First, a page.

The effects of long-term exclusion of the limpet Cymbula oculus (Born) on the distribution of intertidal organisms on a rocky shore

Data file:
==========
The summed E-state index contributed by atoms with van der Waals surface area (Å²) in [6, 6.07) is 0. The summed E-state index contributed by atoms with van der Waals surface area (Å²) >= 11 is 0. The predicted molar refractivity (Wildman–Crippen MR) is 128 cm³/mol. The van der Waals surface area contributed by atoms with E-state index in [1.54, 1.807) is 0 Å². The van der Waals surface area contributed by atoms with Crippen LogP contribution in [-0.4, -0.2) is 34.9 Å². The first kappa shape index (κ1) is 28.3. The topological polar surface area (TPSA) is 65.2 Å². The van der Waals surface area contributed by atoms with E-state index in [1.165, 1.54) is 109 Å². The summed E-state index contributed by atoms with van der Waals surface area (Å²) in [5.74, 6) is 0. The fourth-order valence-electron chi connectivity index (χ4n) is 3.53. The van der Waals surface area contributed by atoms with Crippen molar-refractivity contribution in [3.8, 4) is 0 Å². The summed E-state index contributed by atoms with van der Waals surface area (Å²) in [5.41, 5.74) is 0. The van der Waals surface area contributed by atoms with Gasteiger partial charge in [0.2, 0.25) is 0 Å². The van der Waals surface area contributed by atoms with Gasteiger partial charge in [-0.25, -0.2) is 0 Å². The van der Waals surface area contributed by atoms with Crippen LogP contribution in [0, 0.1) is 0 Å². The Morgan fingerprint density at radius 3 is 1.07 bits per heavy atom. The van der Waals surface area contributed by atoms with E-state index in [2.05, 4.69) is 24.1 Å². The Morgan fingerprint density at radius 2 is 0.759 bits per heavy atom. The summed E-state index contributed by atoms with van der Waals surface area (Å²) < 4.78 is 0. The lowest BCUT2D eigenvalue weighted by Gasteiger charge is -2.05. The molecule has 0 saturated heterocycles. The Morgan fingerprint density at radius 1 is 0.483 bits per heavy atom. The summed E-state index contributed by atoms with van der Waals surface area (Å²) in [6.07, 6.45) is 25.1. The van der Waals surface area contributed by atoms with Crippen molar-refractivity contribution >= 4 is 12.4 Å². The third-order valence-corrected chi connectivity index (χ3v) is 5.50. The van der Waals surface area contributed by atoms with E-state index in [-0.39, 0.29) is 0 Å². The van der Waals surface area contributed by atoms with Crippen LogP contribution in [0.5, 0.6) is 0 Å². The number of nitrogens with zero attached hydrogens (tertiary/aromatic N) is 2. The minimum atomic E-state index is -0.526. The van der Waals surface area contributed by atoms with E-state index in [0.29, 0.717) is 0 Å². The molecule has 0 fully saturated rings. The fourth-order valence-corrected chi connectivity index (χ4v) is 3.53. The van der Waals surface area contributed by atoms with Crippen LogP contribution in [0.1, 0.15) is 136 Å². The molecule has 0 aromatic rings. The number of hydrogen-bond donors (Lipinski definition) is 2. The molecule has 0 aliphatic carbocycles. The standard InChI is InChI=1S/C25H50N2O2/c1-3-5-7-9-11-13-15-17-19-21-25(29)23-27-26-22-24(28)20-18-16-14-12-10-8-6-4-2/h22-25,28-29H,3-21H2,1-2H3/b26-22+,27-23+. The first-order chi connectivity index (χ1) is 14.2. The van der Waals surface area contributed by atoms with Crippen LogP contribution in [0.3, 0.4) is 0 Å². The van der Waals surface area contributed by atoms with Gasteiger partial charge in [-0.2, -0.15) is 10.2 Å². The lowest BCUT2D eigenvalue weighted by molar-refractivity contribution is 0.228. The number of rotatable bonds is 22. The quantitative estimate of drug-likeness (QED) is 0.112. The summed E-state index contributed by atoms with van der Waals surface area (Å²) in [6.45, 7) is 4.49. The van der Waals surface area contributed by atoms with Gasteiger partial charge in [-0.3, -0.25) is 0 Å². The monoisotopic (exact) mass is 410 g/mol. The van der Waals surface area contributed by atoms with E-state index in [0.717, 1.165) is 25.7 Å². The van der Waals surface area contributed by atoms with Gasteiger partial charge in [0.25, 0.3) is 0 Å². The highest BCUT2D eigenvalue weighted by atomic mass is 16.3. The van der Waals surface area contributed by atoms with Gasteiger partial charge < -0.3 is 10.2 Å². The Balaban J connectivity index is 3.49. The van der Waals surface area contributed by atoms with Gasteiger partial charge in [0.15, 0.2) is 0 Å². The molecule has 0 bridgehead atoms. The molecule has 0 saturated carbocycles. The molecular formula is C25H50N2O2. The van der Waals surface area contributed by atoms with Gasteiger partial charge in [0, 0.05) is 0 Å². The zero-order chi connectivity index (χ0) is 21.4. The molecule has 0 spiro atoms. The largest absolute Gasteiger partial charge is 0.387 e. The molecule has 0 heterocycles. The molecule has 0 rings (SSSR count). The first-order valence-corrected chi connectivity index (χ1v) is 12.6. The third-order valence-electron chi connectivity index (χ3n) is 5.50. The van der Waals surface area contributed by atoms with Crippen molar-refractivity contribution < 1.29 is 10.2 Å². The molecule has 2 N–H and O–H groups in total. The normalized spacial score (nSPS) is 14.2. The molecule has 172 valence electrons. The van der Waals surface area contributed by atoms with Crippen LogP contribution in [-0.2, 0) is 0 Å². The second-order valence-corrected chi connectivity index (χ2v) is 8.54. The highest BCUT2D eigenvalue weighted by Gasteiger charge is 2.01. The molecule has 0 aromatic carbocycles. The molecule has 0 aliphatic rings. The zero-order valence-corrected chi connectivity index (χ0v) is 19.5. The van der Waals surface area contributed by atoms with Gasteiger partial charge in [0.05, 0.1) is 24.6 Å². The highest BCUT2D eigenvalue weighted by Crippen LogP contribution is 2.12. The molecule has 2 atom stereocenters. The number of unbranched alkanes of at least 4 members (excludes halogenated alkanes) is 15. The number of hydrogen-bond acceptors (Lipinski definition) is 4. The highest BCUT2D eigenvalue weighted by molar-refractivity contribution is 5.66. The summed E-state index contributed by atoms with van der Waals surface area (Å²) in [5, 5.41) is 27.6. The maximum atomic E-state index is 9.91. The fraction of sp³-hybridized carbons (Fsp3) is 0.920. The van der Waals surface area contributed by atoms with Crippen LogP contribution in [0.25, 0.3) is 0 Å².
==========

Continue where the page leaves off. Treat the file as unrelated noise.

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Zonation patterns on rocky shores are typically as a result of both physical factors and biological interactions. Physical factors generally set the upper limits of species distributions, while biological interactions generally set their lower limits. Recent research has shown, however, that biological factors often can also influence the upward recruitment and colonisation by species. While such evidence exists in the international literature, very little experimental evidence exists for South Africa. This study provided experimental evidence for the biological effects of long-term exclusion (2003-2008) of the South African herbivorous limpet Cymbula oculus (Born), on the community structure of the Kalk Bay rocky intertidal. To demonstrate this, an herbivore exclusion experiment was set up in the mid-Eulittoral zone in May 2003. Initially, all herbivores were removed from the exclusion plots; after one year, 2 only C. oculus individuals recruiting into the plots were continually removed. Algal recruitment (percent cover abundance) was determined monthly for the first 12 months and then annually thereafter, while invertebrate recruitment (density) was monitored only annually. The results firstly show that the natural density of C. oculus had increased dramatically during the first year (from 4.87 ± 1.09 individuals m-2 to 12.35 ± 1.70 individuals m-2, p = 0.001). Secondly, grazing by C. oculus is the primary biological factor preventing the recruitment and colonization of macroalgae and some invertebrates onto the Kalk Bay intertidal. Not only does herbivory by C. oculus prevent recruitment and colonization, but it also decreases algal diversity and prevents algal succession. Within the mid-Eulittoral zone of the Kalk Bay rocky intertidal, herbivory by C. oculus is thus more important in shaping this marine community than physical factors associated with desiccation stress.